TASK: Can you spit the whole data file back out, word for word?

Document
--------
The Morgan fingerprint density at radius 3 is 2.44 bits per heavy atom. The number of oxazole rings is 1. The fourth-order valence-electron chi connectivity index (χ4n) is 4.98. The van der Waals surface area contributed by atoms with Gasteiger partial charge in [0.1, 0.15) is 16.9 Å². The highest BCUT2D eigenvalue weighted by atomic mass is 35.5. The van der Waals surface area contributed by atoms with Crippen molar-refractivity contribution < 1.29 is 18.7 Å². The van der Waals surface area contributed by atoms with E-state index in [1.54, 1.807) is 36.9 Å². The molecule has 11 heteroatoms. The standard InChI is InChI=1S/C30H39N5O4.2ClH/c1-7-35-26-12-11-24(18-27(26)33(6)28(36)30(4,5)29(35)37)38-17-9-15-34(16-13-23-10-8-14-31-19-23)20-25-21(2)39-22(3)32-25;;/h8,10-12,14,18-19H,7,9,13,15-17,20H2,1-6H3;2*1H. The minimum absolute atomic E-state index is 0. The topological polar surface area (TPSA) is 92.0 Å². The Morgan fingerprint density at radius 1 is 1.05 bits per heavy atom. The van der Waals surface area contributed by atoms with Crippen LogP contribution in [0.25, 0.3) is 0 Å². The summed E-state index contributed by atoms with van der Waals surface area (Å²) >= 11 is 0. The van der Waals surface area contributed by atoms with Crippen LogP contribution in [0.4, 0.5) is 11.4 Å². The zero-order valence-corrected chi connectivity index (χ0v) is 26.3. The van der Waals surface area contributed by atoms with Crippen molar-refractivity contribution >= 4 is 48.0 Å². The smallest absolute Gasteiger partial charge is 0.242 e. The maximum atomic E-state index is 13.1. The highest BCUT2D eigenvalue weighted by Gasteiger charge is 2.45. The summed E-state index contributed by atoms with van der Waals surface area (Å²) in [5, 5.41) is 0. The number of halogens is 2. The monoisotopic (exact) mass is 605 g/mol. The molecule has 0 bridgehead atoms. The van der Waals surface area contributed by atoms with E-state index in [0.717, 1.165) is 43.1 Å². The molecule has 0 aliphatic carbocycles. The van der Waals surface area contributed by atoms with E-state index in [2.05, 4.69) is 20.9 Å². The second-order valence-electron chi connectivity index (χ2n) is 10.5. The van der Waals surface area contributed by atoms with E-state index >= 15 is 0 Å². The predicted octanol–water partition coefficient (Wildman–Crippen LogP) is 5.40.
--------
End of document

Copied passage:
The Morgan fingerprint density at radius 3 is 2.44 bits per heavy atom. The number of oxazole rings is 1. The fourth-order valence-electron chi connectivity index (χ4n) is 4.98. The van der Waals surface area contributed by atoms with Gasteiger partial charge in [0.1, 0.15) is 16.9 Å². The highest BCUT2D eigenvalue weighted by atomic mass is 35.5. The van der Waals surface area contributed by atoms with Crippen molar-refractivity contribution < 1.29 is 18.7 Å². The van der Waals surface area contributed by atoms with E-state index in [1.54, 1.807) is 36.9 Å². The molecule has 11 heteroatoms. The standard InChI is InChI=1S/C30H39N5O4.2ClH/c1-7-35-26-12-11-24(18-27(26)33(6)28(36)30(4,5)29(35)37)38-17-9-15-34(16-13-23-10-8-14-31-19-23)20-25-21(2)39-22(3)32-25;;/h8,10-12,14,18-19H,7,9,13,15-17,20H2,1-6H3;2*1H. The minimum absolute atomic E-state index is 0. The topological polar surface area (TPSA) is 92.0 Å². The Morgan fingerprint density at radius 1 is 1.05 bits per heavy atom. The van der Waals surface area contributed by atoms with Crippen LogP contribution in [0.25, 0.3) is 0 Å². The summed E-state index contributed by atoms with van der Waals surface area (Å²) >= 11 is 0. The van der Waals surface area contributed by atoms with Crippen LogP contribution in [0.4, 0.5) is 11.4 Å². The zero-order valence-corrected chi connectivity index (χ0v) is 26.3. The van der Waals surface area contributed by atoms with Crippen molar-refractivity contribution >= 4 is 48.0 Å². The smallest absolute Gasteiger partial charge is 0.242 e. The maximum atomic E-state index is 13.1. The highest BCUT2D eigenvalue weighted by Gasteiger charge is 2.45. The summed E-state index contributed by atoms with van der Waals surface area (Å²) in [5, 5.41) is 0. The number of halogens is 2. The monoisotopic (exact) mass is 605 g/mol. The molecule has 0 bridgehead atoms. The van der Waals surface area contributed by atoms with E-state index in [0.717, 1.165) is 43.1 Å². The molecule has 0 aliphatic carbocycles. The van der Waals surface area contributed by atoms with E-state index in [2.05, 4.69) is 20.9 Å². The second-order valence-electron chi connectivity index (χ2n) is 10.5. The van der Waals surface area contributed by atoms with E-state index >= 15 is 0 Å². The predicted octanol–water partition coefficient (Wildman–Crippen LogP) is 5.40.